July 18, 2008

But not today the struggle

I had a pupil yesterday for a class: after an hour of conversation I asked her to read aloud, from the opening chapter of Homage To Catalonia.

She speaks English well, her vocabulary is good and she also knows French: and yet the only words which she had never heard before were bourgeois and bourgeoisie.

July 15, 2008

Second life

And did you get what
you wanted from this life, even so?
I did.
And what did you want?
To call myself beloved, to feel myself
beloved on the earth

I asked and she said yes: almost immediately, the space between the question and the answer barely there. Long enough only for the fact of the question to be understood, for its meaning to register. Yes almost immediately: and therefore, almost without fear.

I had been afraid that she might say "are you serious?". I had been afraid of that when I first planned to ask - and having stepped back from doing so, and having, as it turned out, asked spontaneously and unplanned, I had forgotten to anticipate that answer. I forgot to be forewarned, to restrain my inclination to make a stupid, smart reply, that would have spoiled it, that would have made it cheaper. That path, at least, was never taken. Nothing was ruined. Just the perfect simplicity of yes.

That was eleven days ago, or nearly twelve: time passes, time passes, while you think about what you want to say and what the words would mean. But a simplicity is always the same however it is expressed: it explains itself, no matter how you may try to explain it.

Time passes. One uncompleted night eight years ago I closed my eyes and let the light go out: I fell, and kept on falling. A falling without movement, a falling which only came to rest eleven days later, as they allowed me to open my eyes and separate my way, slowly and confusedly, from the morphine and the hallucinations through which I had been living since my eyes were closed. It took days for me to be able to separate reality, outside my head, from the hallucinations that remained within: it took a long time for me to be able to understand where I was and who I was, and then to grasp hold of my memory, to let it settle back in order and tell me why.

Grasp hold, hold fast, cling on. Since I returned I have been clinging on, much of the time. Much of the time exhausted, without having done very much. When I am up in the Pyrenees I sometimes see a tree, stranded, high up on the mountainside. Sometimes in a convoluted shape, sometimes at a painful angle to the ground, all its energy consumed in the struggle not to fall, the tree itself partly consumed by its own efforts. They struggle, and consume themselves. But even on the mountainside, they still cling on.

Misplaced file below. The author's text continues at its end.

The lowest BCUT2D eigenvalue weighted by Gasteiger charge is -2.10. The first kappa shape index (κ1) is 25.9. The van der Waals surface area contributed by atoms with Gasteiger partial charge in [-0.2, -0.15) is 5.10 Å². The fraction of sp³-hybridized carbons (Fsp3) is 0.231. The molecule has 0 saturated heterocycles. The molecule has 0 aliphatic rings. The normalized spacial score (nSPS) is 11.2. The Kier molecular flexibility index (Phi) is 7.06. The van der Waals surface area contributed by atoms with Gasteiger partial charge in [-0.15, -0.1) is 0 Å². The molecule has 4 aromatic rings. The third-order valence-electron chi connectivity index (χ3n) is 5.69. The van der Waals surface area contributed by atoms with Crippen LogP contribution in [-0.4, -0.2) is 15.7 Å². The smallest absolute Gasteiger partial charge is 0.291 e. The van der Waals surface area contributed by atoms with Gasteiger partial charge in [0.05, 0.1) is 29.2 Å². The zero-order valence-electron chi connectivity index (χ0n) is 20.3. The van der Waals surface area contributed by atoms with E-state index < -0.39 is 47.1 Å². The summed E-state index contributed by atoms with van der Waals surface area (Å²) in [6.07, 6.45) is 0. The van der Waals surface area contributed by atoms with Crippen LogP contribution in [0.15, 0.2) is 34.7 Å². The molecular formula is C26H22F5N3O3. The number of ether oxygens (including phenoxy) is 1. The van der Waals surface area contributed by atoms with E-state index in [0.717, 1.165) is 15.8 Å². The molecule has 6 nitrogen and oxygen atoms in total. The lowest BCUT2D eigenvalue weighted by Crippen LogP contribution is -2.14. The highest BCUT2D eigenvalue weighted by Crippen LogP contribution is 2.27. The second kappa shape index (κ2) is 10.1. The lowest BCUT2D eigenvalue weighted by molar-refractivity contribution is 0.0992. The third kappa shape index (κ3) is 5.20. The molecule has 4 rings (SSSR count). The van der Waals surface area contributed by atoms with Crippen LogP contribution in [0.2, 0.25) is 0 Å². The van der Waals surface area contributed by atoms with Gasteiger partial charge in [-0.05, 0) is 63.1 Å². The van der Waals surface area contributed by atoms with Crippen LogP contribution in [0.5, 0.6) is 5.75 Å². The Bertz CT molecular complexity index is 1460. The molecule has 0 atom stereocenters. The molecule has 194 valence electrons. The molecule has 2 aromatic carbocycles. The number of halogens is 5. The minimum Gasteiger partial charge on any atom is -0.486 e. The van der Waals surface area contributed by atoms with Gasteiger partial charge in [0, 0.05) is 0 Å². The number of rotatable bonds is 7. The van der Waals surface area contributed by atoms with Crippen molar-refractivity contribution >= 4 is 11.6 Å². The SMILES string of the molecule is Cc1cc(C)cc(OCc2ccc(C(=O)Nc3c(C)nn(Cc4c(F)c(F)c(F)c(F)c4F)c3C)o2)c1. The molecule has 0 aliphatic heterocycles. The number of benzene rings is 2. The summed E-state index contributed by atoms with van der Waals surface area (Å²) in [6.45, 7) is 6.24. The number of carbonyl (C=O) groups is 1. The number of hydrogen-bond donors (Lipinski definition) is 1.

I was up in the mountains eleven days, twelve days ago. And now I am returned once more: and I came back with this knowledge, as simple as a yes, as simple in expression but as hard to get to. An instant waited for, the knowledge earned: that if you cling on, if you cling on and cling on and still you do not fall, then - in the end - if you have struggled long enough, you get your second chance.

July 01, 2008

Village of the dreamed

Last night I slept in the village and woke up with a nightmare, about milk and insects. We worry about milk: we have to worry, in the Aragonese summer, and try not to leave the fridge open for more than the shortest possible time. And the evening before a column of ants had discovered the cat's rejected biscuits and had to be sent on their way, with spray and mop and disinfectant, just before we went to bed.

I dreamed I was drinking coffee, and somebody warned me that the milk was off: then they lifted up a huge, huge transparent bag of milk, discoloured milk full of insects and maggots. I woke, feeling sick, thinking I had drunk the rancid milk. But neither the taste nor the image would go away, recurring every time I closed my eyes - so I had to make myself stay awake until the desire the sleep had gone.

While I was forcing wakefulness into my head, while I was trying to think of other things than crawling insects and rancid milk, I thought about my thoughts, about the process of trying to think of one thing in order to block out another: which brought to my struggling mind The Midwich Cuckoos, Gordon Zellaby thinking of a brick wall to hide from the Children the bomb he has brought. It had not occurred to me before a sleepless hour this morning: one of the great heroes of twentieth-century English literature is a suicide bomber.

I met him in the desert

People in the know say this London-based credit derivatives trader is Matt Piper. So, another rogue trader? Let's not be too hard on Matt. He probably made a few mistakes, but not everyone who screws up is a rogue trader. I know Matt. I met him in the desert a few years ago, and he's a good sort.